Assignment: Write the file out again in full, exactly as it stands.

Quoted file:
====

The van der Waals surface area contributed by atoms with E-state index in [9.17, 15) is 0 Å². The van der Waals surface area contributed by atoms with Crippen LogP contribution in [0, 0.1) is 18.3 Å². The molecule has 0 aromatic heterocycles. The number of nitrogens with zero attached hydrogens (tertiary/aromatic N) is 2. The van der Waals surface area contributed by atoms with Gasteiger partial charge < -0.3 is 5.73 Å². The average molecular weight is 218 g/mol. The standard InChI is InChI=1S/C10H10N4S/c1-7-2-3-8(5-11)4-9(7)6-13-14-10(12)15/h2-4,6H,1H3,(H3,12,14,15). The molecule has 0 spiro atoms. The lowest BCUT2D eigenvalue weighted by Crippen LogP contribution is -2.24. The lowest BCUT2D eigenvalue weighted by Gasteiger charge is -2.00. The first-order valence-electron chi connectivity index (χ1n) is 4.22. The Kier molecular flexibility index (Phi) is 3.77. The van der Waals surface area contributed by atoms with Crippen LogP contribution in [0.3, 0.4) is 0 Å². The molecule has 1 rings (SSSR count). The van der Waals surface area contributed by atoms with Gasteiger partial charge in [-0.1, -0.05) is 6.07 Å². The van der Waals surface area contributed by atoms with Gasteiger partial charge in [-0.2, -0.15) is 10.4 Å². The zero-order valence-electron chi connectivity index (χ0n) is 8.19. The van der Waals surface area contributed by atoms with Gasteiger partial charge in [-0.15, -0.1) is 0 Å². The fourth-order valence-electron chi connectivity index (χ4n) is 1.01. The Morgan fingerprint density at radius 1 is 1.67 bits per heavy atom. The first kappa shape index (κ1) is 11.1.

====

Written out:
The van der Waals surface area contributed by atoms with E-state index in [9.17, 15) is 0 Å². The van der Waals surface area contributed by atoms with Crippen LogP contribution in [0, 0.1) is 18.3 Å². The molecule has 0 aromatic heterocycles. The number of nitrogens with zero attached hydrogens (tertiary/aromatic N) is 2. The van der Waals surface area contributed by atoms with Gasteiger partial charge < -0.3 is 5.73 Å². The average molecular weight is 218 g/mol. The standard InChI is InChI=1S/C10H10N4S/c1-7-2-3-8(5-11)4-9(7)6-13-14-10(12)15/h2-4,6H,1H3,(H3,12,14,15). The molecule has 0 spiro atoms. The lowest BCUT2D eigenvalue weighted by Crippen LogP contribution is -2.24. The lowest BCUT2D eigenvalue weighted by Gasteiger charge is -2.00. The first-order valence-electron chi connectivity index (χ1n) is 4.22. The Kier molecular flexibility index (Phi) is 3.77. The van der Waals surface area contributed by atoms with Crippen LogP contribution in [0.3, 0.4) is 0 Å². The molecule has 1 rings (SSSR count). The van der Waals surface area contributed by atoms with Gasteiger partial charge in [-0.1, -0.05) is 6.07 Å². The van der Waals surface area contributed by atoms with Gasteiger partial charge in [-0.2, -0.15) is 10.4 Å². The zero-order valence-electron chi connectivity index (χ0n) is 8.19. The van der Waals surface area contributed by atoms with Gasteiger partial charge in [-0.15, -0.1) is 0 Å². The fourth-order valence-electron chi connectivity index (χ4n) is 1.01. The Morgan fingerprint density at radius 1 is 1.67 bits per heavy atom. The first kappa shape index (κ1) is 11.1.